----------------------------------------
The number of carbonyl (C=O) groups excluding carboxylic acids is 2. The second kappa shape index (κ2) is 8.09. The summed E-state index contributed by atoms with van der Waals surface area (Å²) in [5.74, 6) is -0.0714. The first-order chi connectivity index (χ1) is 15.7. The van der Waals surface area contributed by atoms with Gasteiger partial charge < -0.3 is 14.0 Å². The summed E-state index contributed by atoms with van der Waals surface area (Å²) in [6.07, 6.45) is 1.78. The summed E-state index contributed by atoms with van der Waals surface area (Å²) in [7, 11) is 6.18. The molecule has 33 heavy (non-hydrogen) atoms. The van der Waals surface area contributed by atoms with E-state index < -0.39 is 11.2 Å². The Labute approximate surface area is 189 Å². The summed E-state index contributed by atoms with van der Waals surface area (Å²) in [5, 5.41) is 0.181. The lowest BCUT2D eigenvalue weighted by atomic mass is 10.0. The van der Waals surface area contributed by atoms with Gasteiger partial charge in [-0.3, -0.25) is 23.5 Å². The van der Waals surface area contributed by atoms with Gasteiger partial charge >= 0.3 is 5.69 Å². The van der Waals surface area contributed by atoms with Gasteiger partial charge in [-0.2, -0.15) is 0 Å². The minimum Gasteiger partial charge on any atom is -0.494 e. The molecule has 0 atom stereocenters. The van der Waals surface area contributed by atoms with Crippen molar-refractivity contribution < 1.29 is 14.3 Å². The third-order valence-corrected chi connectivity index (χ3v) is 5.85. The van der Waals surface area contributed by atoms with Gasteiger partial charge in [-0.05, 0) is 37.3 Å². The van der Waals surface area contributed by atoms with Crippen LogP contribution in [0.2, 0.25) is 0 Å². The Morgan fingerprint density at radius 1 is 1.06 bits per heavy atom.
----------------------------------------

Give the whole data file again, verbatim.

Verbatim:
The number of carbonyl (C=O) groups excluding carboxylic acids is 2. The second kappa shape index (κ2) is 8.09. The summed E-state index contributed by atoms with van der Waals surface area (Å²) in [5.74, 6) is -0.0714. The first-order chi connectivity index (χ1) is 15.7. The van der Waals surface area contributed by atoms with Gasteiger partial charge < -0.3 is 14.0 Å². The summed E-state index contributed by atoms with van der Waals surface area (Å²) in [6.07, 6.45) is 1.78. The summed E-state index contributed by atoms with van der Waals surface area (Å²) in [7, 11) is 6.18. The molecule has 33 heavy (non-hydrogen) atoms. The van der Waals surface area contributed by atoms with E-state index < -0.39 is 11.2 Å². The Labute approximate surface area is 189 Å². The summed E-state index contributed by atoms with van der Waals surface area (Å²) in [5, 5.41) is 0.181. The lowest BCUT2D eigenvalue weighted by atomic mass is 10.0. The van der Waals surface area contributed by atoms with Gasteiger partial charge in [-0.3, -0.25) is 23.5 Å². The van der Waals surface area contributed by atoms with Gasteiger partial charge >= 0.3 is 5.69 Å². The van der Waals surface area contributed by atoms with Gasteiger partial charge in [-0.2, -0.15) is 0 Å². The minimum Gasteiger partial charge on any atom is -0.494 e. The molecule has 0 atom stereocenters. The van der Waals surface area contributed by atoms with Crippen molar-refractivity contribution < 1.29 is 14.3 Å². The third-order valence-corrected chi connectivity index (χ3v) is 5.85. The van der Waals surface area contributed by atoms with Gasteiger partial charge in [-0.05, 0) is 37.3 Å². The van der Waals surface area contributed by atoms with Crippen LogP contribution in [0.2, 0.25) is 0 Å². The Morgan fingerprint density at radius 1 is 1.06 bits per heavy atom.